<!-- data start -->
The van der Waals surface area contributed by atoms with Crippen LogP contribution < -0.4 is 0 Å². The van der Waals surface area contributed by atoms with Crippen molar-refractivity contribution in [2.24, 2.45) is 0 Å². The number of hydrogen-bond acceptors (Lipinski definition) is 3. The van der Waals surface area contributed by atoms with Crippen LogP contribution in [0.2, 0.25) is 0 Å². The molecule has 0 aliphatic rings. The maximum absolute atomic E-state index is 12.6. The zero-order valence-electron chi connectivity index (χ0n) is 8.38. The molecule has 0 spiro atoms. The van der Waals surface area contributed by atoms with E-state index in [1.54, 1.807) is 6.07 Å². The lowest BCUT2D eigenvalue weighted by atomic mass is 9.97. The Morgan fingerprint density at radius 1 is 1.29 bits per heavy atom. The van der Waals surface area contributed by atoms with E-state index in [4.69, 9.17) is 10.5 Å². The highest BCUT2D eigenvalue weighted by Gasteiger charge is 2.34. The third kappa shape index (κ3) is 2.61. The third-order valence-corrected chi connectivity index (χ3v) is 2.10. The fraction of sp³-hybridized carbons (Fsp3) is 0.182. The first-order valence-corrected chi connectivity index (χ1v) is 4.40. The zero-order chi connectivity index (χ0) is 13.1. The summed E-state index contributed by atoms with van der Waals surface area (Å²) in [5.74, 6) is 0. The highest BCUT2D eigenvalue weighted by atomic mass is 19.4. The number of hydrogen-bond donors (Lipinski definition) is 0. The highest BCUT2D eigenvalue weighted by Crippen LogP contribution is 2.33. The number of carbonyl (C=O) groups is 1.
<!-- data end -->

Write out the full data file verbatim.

The van der Waals surface area contributed by atoms with Crippen LogP contribution < -0.4 is 0 Å². The van der Waals surface area contributed by atoms with Crippen molar-refractivity contribution in [2.24, 2.45) is 0 Å². The number of hydrogen-bond acceptors (Lipinski definition) is 3. The van der Waals surface area contributed by atoms with Crippen LogP contribution in [0.2, 0.25) is 0 Å². The molecule has 0 aliphatic rings. The maximum absolute atomic E-state index is 12.6. The zero-order valence-electron chi connectivity index (χ0n) is 8.38. The molecule has 0 spiro atoms. The van der Waals surface area contributed by atoms with E-state index in [1.54, 1.807) is 6.07 Å². The lowest BCUT2D eigenvalue weighted by atomic mass is 9.97. The Morgan fingerprint density at radius 1 is 1.29 bits per heavy atom. The van der Waals surface area contributed by atoms with E-state index in [4.69, 9.17) is 10.5 Å². The highest BCUT2D eigenvalue weighted by Gasteiger charge is 2.34. The third kappa shape index (κ3) is 2.61. The third-order valence-corrected chi connectivity index (χ3v) is 2.10. The fraction of sp³-hybridized carbons (Fsp3) is 0.182. The first-order valence-corrected chi connectivity index (χ1v) is 4.40. The zero-order chi connectivity index (χ0) is 13.1. The summed E-state index contributed by atoms with van der Waals surface area (Å²) in [5.74, 6) is 0. The highest BCUT2D eigenvalue weighted by atomic mass is 19.4. The number of hydrogen-bond donors (Lipinski definition) is 0. The highest BCUT2D eigenvalue weighted by Crippen LogP contribution is 2.33. The number of carbonyl (C=O) groups is 1.